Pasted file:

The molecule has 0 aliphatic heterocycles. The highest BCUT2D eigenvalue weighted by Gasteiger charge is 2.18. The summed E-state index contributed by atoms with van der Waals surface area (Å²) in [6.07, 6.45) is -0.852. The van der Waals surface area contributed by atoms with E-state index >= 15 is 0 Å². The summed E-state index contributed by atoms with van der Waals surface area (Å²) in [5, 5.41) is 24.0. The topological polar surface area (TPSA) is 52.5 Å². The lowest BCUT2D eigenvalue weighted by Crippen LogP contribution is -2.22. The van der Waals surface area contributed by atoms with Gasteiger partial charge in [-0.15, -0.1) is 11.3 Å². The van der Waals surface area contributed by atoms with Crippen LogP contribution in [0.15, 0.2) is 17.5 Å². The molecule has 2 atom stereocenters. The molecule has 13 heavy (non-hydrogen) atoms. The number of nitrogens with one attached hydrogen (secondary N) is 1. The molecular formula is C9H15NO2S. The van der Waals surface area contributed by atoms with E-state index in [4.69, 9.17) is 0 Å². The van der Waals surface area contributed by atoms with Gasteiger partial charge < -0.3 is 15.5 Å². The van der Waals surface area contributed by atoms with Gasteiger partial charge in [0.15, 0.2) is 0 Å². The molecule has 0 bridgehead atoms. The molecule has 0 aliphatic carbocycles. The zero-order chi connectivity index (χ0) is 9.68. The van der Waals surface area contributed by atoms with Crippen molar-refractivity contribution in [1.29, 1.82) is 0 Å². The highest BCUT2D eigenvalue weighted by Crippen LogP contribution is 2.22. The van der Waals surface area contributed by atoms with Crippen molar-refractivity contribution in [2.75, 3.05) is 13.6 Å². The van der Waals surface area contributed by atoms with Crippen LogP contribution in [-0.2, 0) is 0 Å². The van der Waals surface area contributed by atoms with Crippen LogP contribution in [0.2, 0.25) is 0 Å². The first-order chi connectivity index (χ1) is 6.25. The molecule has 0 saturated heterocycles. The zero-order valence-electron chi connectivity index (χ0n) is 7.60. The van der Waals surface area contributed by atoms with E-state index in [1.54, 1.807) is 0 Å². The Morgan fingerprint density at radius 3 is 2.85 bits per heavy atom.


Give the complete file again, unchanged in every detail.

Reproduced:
The molecule has 0 aliphatic heterocycles. The highest BCUT2D eigenvalue weighted by Gasteiger charge is 2.18. The summed E-state index contributed by atoms with van der Waals surface area (Å²) in [6.07, 6.45) is -0.852. The van der Waals surface area contributed by atoms with E-state index >= 15 is 0 Å². The summed E-state index contributed by atoms with van der Waals surface area (Å²) in [5, 5.41) is 24.0. The topological polar surface area (TPSA) is 52.5 Å². The lowest BCUT2D eigenvalue weighted by Crippen LogP contribution is -2.22. The van der Waals surface area contributed by atoms with Gasteiger partial charge in [-0.15, -0.1) is 11.3 Å². The van der Waals surface area contributed by atoms with Crippen LogP contribution in [0.15, 0.2) is 17.5 Å². The molecule has 2 atom stereocenters. The molecule has 13 heavy (non-hydrogen) atoms. The number of nitrogens with one attached hydrogen (secondary N) is 1. The molecular formula is C9H15NO2S. The van der Waals surface area contributed by atoms with E-state index in [4.69, 9.17) is 0 Å². The van der Waals surface area contributed by atoms with Gasteiger partial charge < -0.3 is 15.5 Å². The van der Waals surface area contributed by atoms with Gasteiger partial charge in [0.15, 0.2) is 0 Å². The molecule has 0 bridgehead atoms. The molecule has 0 aliphatic carbocycles. The zero-order chi connectivity index (χ0) is 9.68. The van der Waals surface area contributed by atoms with Crippen molar-refractivity contribution in [1.29, 1.82) is 0 Å². The highest BCUT2D eigenvalue weighted by Crippen LogP contribution is 2.22. The van der Waals surface area contributed by atoms with Crippen molar-refractivity contribution in [2.75, 3.05) is 13.6 Å². The van der Waals surface area contributed by atoms with Crippen LogP contribution in [-0.2, 0) is 0 Å². The van der Waals surface area contributed by atoms with Crippen LogP contribution in [0.2, 0.25) is 0 Å². The first-order chi connectivity index (χ1) is 6.25. The molecule has 0 saturated heterocycles. The zero-order valence-electron chi connectivity index (χ0n) is 7.60. The van der Waals surface area contributed by atoms with E-state index in [1.54, 1.807) is 0 Å². The Morgan fingerprint density at radius 3 is 2.85 bits per heavy atom.